Don’t hesitate. See how you can be of service today.

Relaxation Techniques are Not Limited to What We Do, But How We Do Things

We live in a results-oriented world that prizes the end product more than the process. Karma Yoga (karma means “action” in Sanskrit – the ancient language of Yoga and Ayurveda) teaches us to put full attention on the process, letting go of attachment to its results. As the Bhagavad Gita, an ancient yogic text, says, “We have a right to our actions only and never to their results.” The fruits of our labor are always out of our hands. It’s the ego that wishes to believe it can control everything and everyone.

The way to discern whether an action is Karma Yoga is to consider how sattvic it is. Sattvic actions serve truth. They benefit others, and ourselves, while inspiring humility. Far from its frequent associations with humiliation, true humility acknowledges that we are each a mere instrument in the hands of a larger power, part of the interconnected web of relationships that comprise this universe. Humility is that feeling of smallness that washes over you whenever you stand by the ocean.

If you are serving others out of a need to gain approval, for instance, or are working only for money or an external reward or promotion without enjoying the process of working, you are not practicing Karma Yoga. In practicing Karma Yoga, you serve and work out of gratitude for all you’ve received. You feel much more freedom and joy in your actions with an attitude of Karma Yoga. Rather than get overwhelmed by stress, you can feel satisfied to have the opportunity to serve in some way.

Try reorienting yourself toward valuing the process over outcome in any context, not just service. Notice how much more freedom you feel in each unfolding moment.

Learn more at Whole Yoga & Ayurveda

Ananta Ripa Ajmera

Guest Contributor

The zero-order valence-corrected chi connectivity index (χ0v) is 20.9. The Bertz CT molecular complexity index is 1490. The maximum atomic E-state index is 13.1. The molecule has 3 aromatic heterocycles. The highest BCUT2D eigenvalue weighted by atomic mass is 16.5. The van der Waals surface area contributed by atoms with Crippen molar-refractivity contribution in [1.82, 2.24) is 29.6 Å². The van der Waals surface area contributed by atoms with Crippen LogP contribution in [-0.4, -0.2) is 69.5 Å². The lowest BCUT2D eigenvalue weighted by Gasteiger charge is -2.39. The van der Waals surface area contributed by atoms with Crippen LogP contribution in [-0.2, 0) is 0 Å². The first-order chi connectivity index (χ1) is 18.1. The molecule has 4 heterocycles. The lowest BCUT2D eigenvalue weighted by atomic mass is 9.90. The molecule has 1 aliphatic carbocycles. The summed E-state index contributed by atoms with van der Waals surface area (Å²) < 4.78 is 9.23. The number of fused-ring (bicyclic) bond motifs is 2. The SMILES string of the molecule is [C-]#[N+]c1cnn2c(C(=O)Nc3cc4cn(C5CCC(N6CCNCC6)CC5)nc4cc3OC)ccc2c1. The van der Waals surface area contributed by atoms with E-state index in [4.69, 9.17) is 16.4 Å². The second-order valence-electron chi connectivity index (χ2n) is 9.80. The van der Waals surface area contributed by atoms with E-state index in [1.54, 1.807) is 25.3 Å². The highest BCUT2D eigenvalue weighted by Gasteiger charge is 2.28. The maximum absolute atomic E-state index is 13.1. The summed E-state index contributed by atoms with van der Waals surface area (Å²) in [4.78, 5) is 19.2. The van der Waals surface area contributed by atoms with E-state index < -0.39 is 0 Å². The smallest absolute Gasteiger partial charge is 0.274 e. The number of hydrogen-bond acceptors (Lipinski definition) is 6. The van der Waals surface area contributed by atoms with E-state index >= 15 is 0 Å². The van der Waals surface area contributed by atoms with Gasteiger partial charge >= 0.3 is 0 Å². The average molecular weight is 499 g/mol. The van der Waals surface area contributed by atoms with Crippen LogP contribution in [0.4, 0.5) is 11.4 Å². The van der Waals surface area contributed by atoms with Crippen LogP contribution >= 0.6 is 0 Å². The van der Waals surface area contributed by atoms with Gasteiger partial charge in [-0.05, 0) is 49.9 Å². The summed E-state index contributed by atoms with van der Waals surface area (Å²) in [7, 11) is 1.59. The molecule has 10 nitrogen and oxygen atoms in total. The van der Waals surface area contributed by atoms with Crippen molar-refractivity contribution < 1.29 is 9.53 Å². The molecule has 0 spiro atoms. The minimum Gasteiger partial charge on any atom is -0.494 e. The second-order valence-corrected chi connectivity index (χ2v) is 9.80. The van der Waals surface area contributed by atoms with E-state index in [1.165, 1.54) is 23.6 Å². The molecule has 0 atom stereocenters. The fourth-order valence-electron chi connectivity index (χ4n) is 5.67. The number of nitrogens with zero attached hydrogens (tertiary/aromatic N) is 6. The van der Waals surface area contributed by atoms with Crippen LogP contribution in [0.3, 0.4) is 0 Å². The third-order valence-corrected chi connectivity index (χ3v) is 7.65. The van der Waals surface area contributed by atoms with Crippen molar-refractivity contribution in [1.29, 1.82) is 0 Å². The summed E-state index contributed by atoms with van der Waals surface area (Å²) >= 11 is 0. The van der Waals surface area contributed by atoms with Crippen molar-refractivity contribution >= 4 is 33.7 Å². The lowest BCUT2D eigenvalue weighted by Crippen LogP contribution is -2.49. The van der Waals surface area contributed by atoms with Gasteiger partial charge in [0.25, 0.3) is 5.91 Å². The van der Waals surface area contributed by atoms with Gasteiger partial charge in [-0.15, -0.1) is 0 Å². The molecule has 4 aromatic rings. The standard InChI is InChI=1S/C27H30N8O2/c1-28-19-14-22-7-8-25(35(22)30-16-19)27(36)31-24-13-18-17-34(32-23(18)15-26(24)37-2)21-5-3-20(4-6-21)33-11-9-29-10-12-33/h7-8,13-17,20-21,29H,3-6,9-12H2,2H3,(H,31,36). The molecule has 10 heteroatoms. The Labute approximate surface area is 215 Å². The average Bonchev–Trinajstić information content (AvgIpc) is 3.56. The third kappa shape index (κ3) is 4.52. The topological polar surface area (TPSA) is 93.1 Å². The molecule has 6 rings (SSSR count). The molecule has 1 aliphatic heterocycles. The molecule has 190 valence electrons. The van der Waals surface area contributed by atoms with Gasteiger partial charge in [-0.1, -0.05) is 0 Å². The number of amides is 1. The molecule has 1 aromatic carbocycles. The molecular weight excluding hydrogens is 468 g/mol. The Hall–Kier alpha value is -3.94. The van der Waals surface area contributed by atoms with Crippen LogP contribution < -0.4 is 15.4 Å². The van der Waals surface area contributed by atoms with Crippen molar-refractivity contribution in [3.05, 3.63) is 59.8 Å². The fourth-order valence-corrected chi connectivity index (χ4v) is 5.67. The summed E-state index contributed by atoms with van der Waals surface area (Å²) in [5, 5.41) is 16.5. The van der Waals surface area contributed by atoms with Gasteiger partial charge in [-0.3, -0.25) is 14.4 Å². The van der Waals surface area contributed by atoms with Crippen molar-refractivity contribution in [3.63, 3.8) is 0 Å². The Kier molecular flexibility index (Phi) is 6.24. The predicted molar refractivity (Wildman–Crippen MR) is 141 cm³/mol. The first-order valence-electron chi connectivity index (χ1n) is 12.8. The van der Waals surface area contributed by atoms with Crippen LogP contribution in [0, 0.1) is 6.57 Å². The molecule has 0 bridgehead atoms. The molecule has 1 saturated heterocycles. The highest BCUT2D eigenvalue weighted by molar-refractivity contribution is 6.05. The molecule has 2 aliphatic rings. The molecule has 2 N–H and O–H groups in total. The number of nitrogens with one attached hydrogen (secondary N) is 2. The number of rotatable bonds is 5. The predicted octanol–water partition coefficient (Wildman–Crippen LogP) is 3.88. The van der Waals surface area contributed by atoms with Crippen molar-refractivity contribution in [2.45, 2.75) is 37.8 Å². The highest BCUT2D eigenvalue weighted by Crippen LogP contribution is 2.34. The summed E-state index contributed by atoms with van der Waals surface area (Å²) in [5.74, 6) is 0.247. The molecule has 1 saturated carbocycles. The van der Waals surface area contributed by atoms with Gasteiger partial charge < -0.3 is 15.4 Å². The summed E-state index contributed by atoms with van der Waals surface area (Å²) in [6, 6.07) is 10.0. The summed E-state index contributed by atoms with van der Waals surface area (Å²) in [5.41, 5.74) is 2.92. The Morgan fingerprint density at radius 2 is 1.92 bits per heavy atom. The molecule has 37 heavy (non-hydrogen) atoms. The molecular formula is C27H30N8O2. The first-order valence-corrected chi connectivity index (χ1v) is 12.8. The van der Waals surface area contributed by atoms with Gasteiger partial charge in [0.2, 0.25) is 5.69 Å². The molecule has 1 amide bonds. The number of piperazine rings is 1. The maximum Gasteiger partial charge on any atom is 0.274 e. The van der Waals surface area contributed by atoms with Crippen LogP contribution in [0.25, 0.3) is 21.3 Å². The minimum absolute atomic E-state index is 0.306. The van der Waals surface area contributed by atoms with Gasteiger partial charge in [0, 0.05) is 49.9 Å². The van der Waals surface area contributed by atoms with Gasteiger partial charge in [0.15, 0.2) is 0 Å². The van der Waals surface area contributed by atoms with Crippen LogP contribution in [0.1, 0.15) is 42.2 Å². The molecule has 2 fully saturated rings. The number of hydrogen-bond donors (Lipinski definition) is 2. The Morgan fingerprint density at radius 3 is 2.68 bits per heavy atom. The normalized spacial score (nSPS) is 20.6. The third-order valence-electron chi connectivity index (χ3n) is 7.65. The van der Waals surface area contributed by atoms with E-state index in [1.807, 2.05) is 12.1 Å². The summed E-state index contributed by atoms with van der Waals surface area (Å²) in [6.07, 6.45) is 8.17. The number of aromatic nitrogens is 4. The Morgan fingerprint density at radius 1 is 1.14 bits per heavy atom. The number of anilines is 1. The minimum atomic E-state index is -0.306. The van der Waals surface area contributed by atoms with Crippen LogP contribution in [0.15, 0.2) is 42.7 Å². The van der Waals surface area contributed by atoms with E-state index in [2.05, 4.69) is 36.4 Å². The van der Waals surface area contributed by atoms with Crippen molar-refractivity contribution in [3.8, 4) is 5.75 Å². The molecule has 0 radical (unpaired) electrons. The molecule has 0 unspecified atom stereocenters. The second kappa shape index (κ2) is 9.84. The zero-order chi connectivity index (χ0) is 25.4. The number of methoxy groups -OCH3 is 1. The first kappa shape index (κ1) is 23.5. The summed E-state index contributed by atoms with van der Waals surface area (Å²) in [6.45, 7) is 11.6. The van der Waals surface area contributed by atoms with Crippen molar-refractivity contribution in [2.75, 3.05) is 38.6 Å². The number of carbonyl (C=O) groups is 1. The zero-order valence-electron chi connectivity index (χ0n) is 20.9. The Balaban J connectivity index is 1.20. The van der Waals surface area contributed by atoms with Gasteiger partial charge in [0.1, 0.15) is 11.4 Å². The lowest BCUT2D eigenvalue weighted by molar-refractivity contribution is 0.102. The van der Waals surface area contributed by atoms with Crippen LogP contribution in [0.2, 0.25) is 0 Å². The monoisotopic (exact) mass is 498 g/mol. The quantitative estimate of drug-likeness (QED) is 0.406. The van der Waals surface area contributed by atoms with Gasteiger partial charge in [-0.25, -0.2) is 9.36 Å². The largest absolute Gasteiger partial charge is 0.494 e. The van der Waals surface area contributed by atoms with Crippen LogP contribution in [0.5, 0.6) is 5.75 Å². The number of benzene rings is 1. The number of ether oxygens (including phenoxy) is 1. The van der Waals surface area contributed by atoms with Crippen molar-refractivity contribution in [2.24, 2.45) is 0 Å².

Ananta Ripa Ajmera is author of the bestselling book "The Ayurveda Way: 108 Practices from the World's Oldest Healing System for Better Sleep, Less Stress, Optimal Digestion, and More" (Storey Publishing, 2017). She is a Certified Ayurveda Health Practitioner and Yoga Instructor. The Ayurveda Way received the Foreword INDIES 2017 Book of the Year Gold Award in the Body, Mind & Spirit category. It has been featured on Fox 5 News, Reader's Digest, Elephant Journal, Spirituality & Health Magazine, MindBodyGreen, Mother Earth News Magazine, Aloha Magazine and Global Glam Magazine. Ananta's articles are popular reads on Huffington Post, MindBodyGreen and Elephant Journal. Her blog, Whole Yoga & Ayurveda, was recognized in the Best 100 Health Coach Blogs of 2015 by the Institute for the Psychology of Eating. She has taught Ayurveda at Stanford School of Medicine's Health Improvement Program and is certified to teach Ayurveda staff trainings at all prisons and police departments in California. Ananta has also taught Ayurveda at California Department of Public Health, UNICEF, NY Insight Meditation Society, Sedona Yoga Festival, NYU, SFSU, ABC News, Mother Earth News Fair, and Stanford Health Care ValleyCare. She has spoken at the National Ayurvedic Medical Association (NAMA), Columbia Business School, UC Berkeley Zellerbach Hall, the invite-only Social Innovation Summit for Fortune 500 executives, government leaders and top social entrepreneurs, and Silicon Valley's Health Technology Forum at Stanford School of Medicine. Ananta graduated from NYU Stern Business School, where she received an honors degree in marketing and was a Reynolds Scholar in Social Entrepreneurship. Learn more at https://www.wholeyoga-ayurveda.com/